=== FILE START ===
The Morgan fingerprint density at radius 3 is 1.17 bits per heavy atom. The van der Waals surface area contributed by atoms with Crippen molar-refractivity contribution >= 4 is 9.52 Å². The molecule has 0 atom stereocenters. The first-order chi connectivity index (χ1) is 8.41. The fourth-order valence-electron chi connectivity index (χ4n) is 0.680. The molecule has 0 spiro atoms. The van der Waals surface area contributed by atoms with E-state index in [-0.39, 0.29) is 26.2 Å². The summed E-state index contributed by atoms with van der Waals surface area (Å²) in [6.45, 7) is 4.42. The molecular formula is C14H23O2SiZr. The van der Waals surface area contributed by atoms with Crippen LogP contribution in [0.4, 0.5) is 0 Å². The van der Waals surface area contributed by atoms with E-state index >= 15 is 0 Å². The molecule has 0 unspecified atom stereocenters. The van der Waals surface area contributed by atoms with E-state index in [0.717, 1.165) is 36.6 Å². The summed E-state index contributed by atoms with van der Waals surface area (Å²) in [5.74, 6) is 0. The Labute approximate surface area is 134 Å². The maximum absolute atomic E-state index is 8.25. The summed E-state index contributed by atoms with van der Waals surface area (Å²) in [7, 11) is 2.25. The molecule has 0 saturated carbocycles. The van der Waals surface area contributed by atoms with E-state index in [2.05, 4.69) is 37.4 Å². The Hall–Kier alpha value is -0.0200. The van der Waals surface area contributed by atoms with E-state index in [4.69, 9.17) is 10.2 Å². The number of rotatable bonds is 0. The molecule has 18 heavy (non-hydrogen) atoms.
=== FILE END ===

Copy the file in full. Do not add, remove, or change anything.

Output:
The Morgan fingerprint density at radius 3 is 1.17 bits per heavy atom. The van der Waals surface area contributed by atoms with Crippen molar-refractivity contribution >= 4 is 9.52 Å². The molecule has 0 atom stereocenters. The first-order chi connectivity index (χ1) is 8.41. The fourth-order valence-electron chi connectivity index (χ4n) is 0.680. The molecule has 0 spiro atoms. The van der Waals surface area contributed by atoms with E-state index in [-0.39, 0.29) is 26.2 Å². The summed E-state index contributed by atoms with van der Waals surface area (Å²) in [6.45, 7) is 4.42. The molecular formula is C14H23O2SiZr. The van der Waals surface area contributed by atoms with Crippen LogP contribution in [0.4, 0.5) is 0 Å². The van der Waals surface area contributed by atoms with E-state index >= 15 is 0 Å². The molecule has 0 unspecified atom stereocenters. The van der Waals surface area contributed by atoms with E-state index in [0.717, 1.165) is 36.6 Å². The summed E-state index contributed by atoms with van der Waals surface area (Å²) in [5.74, 6) is 0. The Labute approximate surface area is 134 Å². The maximum absolute atomic E-state index is 8.25. The summed E-state index contributed by atoms with van der Waals surface area (Å²) in [7, 11) is 2.25. The molecule has 0 saturated carbocycles. The van der Waals surface area contributed by atoms with E-state index in [2.05, 4.69) is 37.4 Å². The Hall–Kier alpha value is -0.0200. The van der Waals surface area contributed by atoms with E-state index in [4.69, 9.17) is 10.2 Å². The number of rotatable bonds is 0. The molecule has 18 heavy (non-hydrogen) atoms.